Once we have broken down processes into tasks and we have a standard for each of the essential tasks (which is by definition teachable), we can move on to TWI – Training Within Industry – and its job instructions, job relations and job methods. These are valuable tools that come in handy whenever we are trying to understand the specifics of the work, solve problems in the way people relate to one another, or figure out how we should behave.
There is a direct link between TWI and the five characteristics of a good supervisor according to Toyota, as explained to us by Art Smalley:
- Knowledge of work (how we do things)
- Knowledge of responsibilities (what we need to do by when)
- Skills to lead and motivate (why we do things this way)
- Skills to improve methods (how we can do this better)
- Skills to teach (how to pass our skills along to others)
For each of the three skills, we have a TWI standard program:
- Job relations help us to become better leaders
- Job instructions helps us to teach others
- Job methods helps us find ways to improve
As we develop people’s capabilities in these three critical domains (developing our ability to lead, teaching others and improving), it starts to get easier for us to improve as an organization. We no longer depend on an individual doing something different, but rely on a standard that we can teach and enhance over time. Additionally, knowledge is shared within the group and the team members can now perform a wider range of tasks (which makes job rotation possible) without risking being overburdened.
Critically, the leader starts to interact more with the team as individuals take on more responsibility for their processes. In the meantime, the process becomes more stable due to the new standards.
The first transition on the team’s side is therefore to stabilize the process, by standardizing tasks and teaching every team member how to perform them – following the 3:1 = 1:3 rule.
MOVING ON – THE SECOND TRANSITION
The second critical transition in this shift is the introduction of leader standard work on the leader’s side and an increased focus on daily accountability, problem solving and kaizen skills on the team’s side.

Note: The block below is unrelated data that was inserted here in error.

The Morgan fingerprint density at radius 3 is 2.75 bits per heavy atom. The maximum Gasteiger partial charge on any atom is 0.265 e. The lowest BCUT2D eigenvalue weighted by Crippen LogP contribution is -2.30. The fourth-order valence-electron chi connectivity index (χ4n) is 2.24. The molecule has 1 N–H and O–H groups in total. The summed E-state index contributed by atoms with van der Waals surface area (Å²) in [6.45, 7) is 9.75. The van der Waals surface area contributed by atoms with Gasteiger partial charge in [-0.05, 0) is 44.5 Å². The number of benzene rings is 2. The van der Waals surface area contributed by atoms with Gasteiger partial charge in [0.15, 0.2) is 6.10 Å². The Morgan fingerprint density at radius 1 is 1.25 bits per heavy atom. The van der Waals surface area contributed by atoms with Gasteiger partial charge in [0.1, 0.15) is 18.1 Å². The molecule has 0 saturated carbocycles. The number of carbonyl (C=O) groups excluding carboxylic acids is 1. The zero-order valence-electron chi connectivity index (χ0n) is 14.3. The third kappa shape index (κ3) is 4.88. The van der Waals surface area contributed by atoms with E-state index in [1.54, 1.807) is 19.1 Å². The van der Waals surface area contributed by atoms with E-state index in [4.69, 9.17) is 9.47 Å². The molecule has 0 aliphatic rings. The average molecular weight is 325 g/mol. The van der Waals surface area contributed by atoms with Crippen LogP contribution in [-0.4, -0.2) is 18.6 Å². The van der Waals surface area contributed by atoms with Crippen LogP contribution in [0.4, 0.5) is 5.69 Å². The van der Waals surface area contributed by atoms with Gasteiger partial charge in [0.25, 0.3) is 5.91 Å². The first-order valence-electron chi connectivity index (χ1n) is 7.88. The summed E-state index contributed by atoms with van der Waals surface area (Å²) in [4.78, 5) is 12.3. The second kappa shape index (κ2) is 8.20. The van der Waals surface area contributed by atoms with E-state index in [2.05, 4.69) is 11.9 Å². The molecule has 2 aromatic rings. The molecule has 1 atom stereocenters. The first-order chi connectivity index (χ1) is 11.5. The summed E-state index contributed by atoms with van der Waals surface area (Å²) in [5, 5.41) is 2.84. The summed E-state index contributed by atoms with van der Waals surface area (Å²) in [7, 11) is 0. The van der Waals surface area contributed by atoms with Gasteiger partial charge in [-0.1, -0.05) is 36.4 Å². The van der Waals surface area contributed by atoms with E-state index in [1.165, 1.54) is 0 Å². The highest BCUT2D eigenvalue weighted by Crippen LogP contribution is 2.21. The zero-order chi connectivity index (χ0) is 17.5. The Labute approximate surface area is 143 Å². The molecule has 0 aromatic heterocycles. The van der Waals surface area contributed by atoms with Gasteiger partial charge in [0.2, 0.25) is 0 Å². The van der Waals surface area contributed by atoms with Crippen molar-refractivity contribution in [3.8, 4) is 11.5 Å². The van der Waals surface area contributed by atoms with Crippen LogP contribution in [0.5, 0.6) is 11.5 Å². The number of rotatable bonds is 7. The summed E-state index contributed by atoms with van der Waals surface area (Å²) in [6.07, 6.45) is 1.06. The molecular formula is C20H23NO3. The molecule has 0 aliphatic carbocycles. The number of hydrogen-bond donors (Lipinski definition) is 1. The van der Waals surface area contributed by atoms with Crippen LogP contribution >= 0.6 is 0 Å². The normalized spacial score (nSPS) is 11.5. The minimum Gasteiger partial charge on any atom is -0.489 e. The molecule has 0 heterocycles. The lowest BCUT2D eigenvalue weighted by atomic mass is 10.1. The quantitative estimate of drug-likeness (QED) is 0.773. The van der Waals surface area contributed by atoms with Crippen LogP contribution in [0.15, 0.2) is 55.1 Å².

Until now, we have brought people who were at different levels of professional development to the same level, thus creating a team and getting it to focus on a common goal. This is the time we can really start to make things better.
But what about the leader? What are the standard behaviors and actions she should commit to in order to further enable the organization? Of course, we have a fixed sequence of gemba walks, problem solving on the shop floor, and so on, but there is more to it. It is necessary to develop the leader’s own skills as well.
This starts with truly understanding the seven practices of leading with respect as brought to us by Michael Ballé.
A leader must be able to challenge her team and work with them towards sustained performance. This requires finding the time to improve every day, being able to translate strategy into practical goals for different levels of the organization, fostering a culture of problem solving, and creating a daily accountability system.
In our initial situation, the leader didn’t have time for any of this. She was too busy fighting fires and ensuring the process could run. Now checking whether the process is running properly takes very little time, which means the leader is finally able to focus on real root-cause analysis and on taking initiatives to bring the organization to the next level.